Mayo’s Aidan O’Shea delivered a characteristically forthright critique of his side’s All-Ireland SFC semi-final victory over Tipperary, insisting that the gaining the right result was paramount, while acknowledging that the level of the performance in the 2-13 to 0-14 victory fell some way short of what will be required to trouble Dublin or Kerry in next month’s final.
Mayo have come a cropper at the semi-final stage in each of the last championships, exiting in replays against Kerry in 2014 and Dublin last season.
“Today was just about the result and making sure we progressed to the next stage,” the Breaffy clubman admitted after the final whistle when interviewed on The Sunday Game Live on RTÉ One.
Mayo made a sluggish start, with the Premier County establishing an unexpected 0-06 to 0-03 lead after 25 minutes.
However, Jason Doherty’s goal after 26 minutes shook Mayo form their slumber and acted as the catalyst for a point-scoring spree before the interval, with the pre-match favourites leading by 1-10 to 0-07 at half-time.
“They’ve a good kick-out strategy and maybe it took us a few minutes to get to grips with it, but once we did, I think before half-time we really got to grips with it and started to get scores,” O’Shea said.
“Half-time probably came at the wrong time for us.
“Apart from that I think we did well overall, a bit disappointed in the second half - we let them back in with some soft frees which we’ll have to eradicate going into the final, but overall, happy enough.”
Returning to the critical period before the break, O’Shea added: “We opened up the legs a bit just before half-time, got some good runners, a bit of movement up front and scores started to seem to start coming.
“But second half, we didn’t quite hit the heights as we did in that period. We need to extend that. We’ve no chance of winning the final if we don’t extend that period.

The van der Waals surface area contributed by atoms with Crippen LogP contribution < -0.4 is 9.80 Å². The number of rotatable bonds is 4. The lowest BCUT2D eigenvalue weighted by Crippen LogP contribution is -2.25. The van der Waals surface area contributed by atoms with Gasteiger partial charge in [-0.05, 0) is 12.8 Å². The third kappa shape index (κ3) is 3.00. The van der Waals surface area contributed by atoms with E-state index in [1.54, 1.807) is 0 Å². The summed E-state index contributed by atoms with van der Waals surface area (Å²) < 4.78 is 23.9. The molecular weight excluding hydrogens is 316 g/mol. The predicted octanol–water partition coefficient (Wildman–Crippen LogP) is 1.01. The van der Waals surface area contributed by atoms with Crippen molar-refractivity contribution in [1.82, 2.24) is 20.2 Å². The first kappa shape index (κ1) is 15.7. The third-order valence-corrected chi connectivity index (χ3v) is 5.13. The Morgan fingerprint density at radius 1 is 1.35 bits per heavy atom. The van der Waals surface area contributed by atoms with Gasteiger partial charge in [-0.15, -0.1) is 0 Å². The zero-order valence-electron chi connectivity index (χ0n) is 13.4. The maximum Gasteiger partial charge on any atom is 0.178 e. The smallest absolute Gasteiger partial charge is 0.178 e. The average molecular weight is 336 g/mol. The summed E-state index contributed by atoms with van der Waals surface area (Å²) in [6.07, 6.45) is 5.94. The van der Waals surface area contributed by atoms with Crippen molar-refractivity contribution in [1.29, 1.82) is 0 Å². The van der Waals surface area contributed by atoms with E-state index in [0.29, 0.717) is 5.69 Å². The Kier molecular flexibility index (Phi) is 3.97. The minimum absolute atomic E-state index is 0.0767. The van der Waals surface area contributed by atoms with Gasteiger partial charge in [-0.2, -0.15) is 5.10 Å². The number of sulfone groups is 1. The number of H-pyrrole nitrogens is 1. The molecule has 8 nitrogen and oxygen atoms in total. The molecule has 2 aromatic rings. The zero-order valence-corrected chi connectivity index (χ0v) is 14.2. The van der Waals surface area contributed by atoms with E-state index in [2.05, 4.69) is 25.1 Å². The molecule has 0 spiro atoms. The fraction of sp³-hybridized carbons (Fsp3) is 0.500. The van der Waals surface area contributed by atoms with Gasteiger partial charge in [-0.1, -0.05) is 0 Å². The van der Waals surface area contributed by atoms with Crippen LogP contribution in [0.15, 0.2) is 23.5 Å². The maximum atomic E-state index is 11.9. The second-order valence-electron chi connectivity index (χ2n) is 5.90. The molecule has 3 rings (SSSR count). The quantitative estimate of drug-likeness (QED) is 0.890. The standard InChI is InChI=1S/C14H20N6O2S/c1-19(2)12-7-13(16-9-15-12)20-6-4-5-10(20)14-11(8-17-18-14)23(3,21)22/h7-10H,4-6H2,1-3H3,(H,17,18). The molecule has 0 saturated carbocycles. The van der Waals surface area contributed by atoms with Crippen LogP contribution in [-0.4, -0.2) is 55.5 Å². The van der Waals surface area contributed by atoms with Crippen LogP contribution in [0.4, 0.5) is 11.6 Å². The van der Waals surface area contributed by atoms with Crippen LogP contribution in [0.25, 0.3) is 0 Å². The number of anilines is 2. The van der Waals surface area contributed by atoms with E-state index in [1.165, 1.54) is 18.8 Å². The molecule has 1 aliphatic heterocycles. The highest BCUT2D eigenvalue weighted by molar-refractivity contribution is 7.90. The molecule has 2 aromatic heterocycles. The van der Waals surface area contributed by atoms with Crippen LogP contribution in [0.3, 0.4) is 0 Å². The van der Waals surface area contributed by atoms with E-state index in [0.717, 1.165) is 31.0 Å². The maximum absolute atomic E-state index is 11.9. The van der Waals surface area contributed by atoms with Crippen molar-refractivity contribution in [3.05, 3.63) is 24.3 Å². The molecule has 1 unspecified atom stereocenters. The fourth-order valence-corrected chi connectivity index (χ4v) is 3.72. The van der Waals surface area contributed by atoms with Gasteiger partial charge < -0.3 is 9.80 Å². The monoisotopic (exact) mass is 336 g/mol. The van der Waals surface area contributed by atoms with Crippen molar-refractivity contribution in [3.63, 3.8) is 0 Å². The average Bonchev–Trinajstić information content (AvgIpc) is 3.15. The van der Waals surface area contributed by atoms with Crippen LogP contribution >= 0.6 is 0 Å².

“We know whoever comes through the next round that it’s going to be a hell of a game.
“We’ve played them both in semi-finals over the last couple of years and come out on the wrong side.
“So whoever it is, we need to get ready very quickly. That wasn’t a performance that will win an All-Ireland.”
Mayo star Aidan O'Shea isn't getting carried away by his side's All-Ireland SFC semi-final win over Tipperary. https://t.co/CCPKDgKczo— The Sunday Game (@TheSundayGame) August 21, 2016
The prospect of another All-Ireland final appearance left Andy Moran beaming, particularly after the painful provincial defeat Mayo suffered against Galway in June.
“It’s a great feeling,” Moran conceded.
“After we got beat by Galway in Connacht, if you’d gave us today, we’d have definitely taken it.”
The towering midfielder was quick to pay tribute to a Tipperary team which exploded out of the blocks.
“The intensity of Tipp – it just shows that a Division 3 team can come and play in the first 15, 20 minutes like that. They really shook us.
“We had to fight for every inch we got today and that was a great win for us.”
Mayo’ worrying habit of going off the boil - or being slow to come to it – was again evident, and Moran believes addressing that shortcoming is a priority in the run-up to the final, saying: “We’ve done that quite a lot in the qualifiers; against Kildare, against Westmeath, we’ve had the same patches.
“It’s very important for us that we go away now and work so that it doesn’t take us 15, 18 minutes to get moving.
“For us, it’s going to be very important in the final to do that.”
Mayo’s status as football’s bridesmaids has clearly grated on Moran, who longs for a happy ending to the county’s big day out at Croke Park.
The county have fallen at the final hurdle four times since 2004, with their most recent defeat coming to Dublin in 2013.
“We’ve been in a few, but we’re sick of being consistent to be honest with you,” he added.
“I’d take one now at this stage!
“The next four weeks are going to be the biggest four weeks of our lives.”
Andy Moran reacts to Mayo's All-Ireland SFC semi-final win over Tipperary at Croke Park. https://t.co/vhjxrLk2kQ— The Sunday Game (@TheSundayGame) August 21, 2016